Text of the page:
Millennium Bridge and St. Paul's Cathedral What to Do With a Long Layover in London

Nine-hour layover.  Those words can strike dread in any traveler’s heart.  Unless that is, that long layover is in London.  Then, all of a sudden, those words are full of opportunity.  We’re not strangers to the long layover.  We used a long layover to tour Munich in a day, and another long layover at the Munich airport (which included a spa visit and a brewery visit).  Given the distance between Heathrow and the city of London, we didn’t get to do as much as we did with seven hours in Munich, but we were still able to have a very nice morning wandering around London on a self-guided tour, taking photos, and seeing a couple things we hadn’t seen when we were in London for our honeymoon 14 years ago.

London Bridge and River Thames What to Do With a Long Layover in London

To set expectations, our flight landed at 6:20 a.m.  Our first photo wasn’t taken until 8:45 a.m.  Yes, it took almost two-and-a-half hours to transfer from our arriving terminal to our departing terminal, go through passport control, use the restroom, store our luggage at Excess Baggage Company, purchase our London Travelcards, and travel on the Tube to our first destination.  For our flight departing at 3:25 p.m., we caught the Tube back to Heathrow around 12:30 p.m., so our London long layover of nine hours really only afforded us four hours in the city.

St. Paul’s Cathedral

St. Paul's Cathedral and Queen Anne What to Do With a Long Layover in London

Our first London long layover self-guided tour stop was St. Paul’s Cathedral.  St. Paul’s Cathedral is situated at the highest point of London, and there has been a Cathedral on this same spot for over 1,400 years.

St. Paul's Cathedral Dome What to Do With a Long Layover in London

The current Cathedral, designed by Sir Christopher Wren, was built between 1675 and 1710 after the prior Cathedral was destroyed in the Great Fire of London. 

St. Paul's Cathedral Front What to Do With a Long Layover in London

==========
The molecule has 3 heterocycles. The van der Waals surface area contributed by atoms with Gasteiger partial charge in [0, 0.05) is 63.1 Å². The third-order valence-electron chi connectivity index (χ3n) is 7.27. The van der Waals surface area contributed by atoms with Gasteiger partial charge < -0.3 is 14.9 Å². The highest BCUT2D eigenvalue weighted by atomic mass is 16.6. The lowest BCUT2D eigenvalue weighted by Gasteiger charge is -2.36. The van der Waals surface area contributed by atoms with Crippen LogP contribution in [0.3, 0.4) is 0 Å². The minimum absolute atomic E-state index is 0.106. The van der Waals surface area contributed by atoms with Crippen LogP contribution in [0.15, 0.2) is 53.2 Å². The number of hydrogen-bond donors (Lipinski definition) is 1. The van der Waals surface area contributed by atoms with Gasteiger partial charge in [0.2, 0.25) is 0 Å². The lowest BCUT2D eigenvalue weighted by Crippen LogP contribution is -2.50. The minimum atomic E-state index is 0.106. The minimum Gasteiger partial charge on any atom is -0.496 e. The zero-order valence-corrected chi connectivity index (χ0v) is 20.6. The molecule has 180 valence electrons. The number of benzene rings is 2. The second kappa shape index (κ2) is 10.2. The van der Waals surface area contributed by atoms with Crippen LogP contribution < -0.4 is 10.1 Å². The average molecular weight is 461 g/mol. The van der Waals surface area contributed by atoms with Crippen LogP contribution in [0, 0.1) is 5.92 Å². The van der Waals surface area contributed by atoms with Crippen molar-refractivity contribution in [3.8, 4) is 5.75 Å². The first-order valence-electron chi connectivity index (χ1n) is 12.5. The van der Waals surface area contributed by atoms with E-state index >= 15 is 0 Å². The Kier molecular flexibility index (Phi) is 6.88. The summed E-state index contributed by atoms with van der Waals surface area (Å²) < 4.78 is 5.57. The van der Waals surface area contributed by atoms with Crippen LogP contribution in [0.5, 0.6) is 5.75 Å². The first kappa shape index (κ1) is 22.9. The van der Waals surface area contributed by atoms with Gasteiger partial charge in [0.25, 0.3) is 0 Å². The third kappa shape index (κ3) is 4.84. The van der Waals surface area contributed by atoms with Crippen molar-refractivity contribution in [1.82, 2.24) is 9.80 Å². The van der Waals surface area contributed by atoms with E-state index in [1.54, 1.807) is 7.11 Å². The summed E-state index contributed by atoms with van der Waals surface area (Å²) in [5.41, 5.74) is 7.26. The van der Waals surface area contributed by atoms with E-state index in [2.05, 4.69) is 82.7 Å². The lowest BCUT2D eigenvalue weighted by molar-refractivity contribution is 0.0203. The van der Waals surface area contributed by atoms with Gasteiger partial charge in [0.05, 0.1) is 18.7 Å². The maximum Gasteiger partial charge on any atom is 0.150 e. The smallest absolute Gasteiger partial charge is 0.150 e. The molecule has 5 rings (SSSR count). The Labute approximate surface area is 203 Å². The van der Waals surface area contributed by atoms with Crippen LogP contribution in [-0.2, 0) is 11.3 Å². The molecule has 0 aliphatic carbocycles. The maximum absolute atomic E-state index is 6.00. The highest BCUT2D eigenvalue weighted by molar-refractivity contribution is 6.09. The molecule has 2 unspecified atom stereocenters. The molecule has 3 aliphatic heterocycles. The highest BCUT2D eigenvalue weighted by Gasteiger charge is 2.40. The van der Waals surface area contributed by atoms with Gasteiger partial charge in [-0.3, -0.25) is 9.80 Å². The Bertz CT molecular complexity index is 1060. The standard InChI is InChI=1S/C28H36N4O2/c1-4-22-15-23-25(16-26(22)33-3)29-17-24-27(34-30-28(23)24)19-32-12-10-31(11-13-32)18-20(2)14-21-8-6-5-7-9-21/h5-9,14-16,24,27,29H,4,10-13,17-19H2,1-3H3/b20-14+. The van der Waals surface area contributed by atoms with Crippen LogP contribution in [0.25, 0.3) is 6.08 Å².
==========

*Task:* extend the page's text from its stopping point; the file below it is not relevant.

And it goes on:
Since our layover was on a Sunday, we couldn’t enter the cathedral, otherwise, we would have tried to climb to the top for the view.  So instead we took in the views of the outside while sipping coffee and nibbling on a chocolate croissant from a local café. 

St. Paul's Cathedral from 1 New Change What to Do With a Long Layover in London

A unique view of St. Paul’s Cathedral can be seen from 1 New Change, a shopping center with smoked glass windows that reflect the Cathedral.

Temple Bar

Temple Bar What to Do With a Long Layover in London

Another of Sir Christopher Wren’s creations can be seen across the way from St. Paul’s Cathedral.  Temple Bar was the gateway to the city of London for 200 years.  It was then moved and rebuilt as the entrance to a country estate.  It wasn’t until November 10, 2004, that Temple Bar was returned to London at Paternoster Square.

Millennium Bridge

Millennium Bridge What to Do With a Long Layover in London

Millennium Bridge is a pedestrian-only bridge which crosses the Thames, connecting St. Paul’s Cathedral and the Tate Modern and Shakespeare’s Globe.  The bridge opened to the public in 2000.

Shakespeare’s Globe

Shakespeare's Globe What to Do With a Long Layover in London

Despite its name, Shakespeare never set foot in the current Shakespeare’s Globe, which opened in 1997.  But it is a very good reconstruction of the Globe Theatre originally built in 1599.

Clink Street

Clink Street What to Do With a Long Layover in London

Clink Street connects Shakespeare’s Globe and Southwark Cathedral.  Walking along the dark cobbled lane will transport you back to the London of long ago.  The street gets its name from the prison, known as “The Clink,” that was attached to Winchester Palace. 

Winchester Palace

Winchester Palace What to Do With a Long Layover in London

Along Clink Street are the ruins of Winchester Palace, the palace of the Bishops of Winchester.  The palace was founded in the 12th century by Bishop Henry de Blois, the brother of King Stephen.  It housed bishops visiting London on royal or administrative business and remained in use until the 17th century.  It was later divided into warehouses and tenements.  The only part of the palace that remains is the Great Hall and its rose window.  The ruins were discovered in the 19th century and revealed in the 1980s.

The Golden Hinde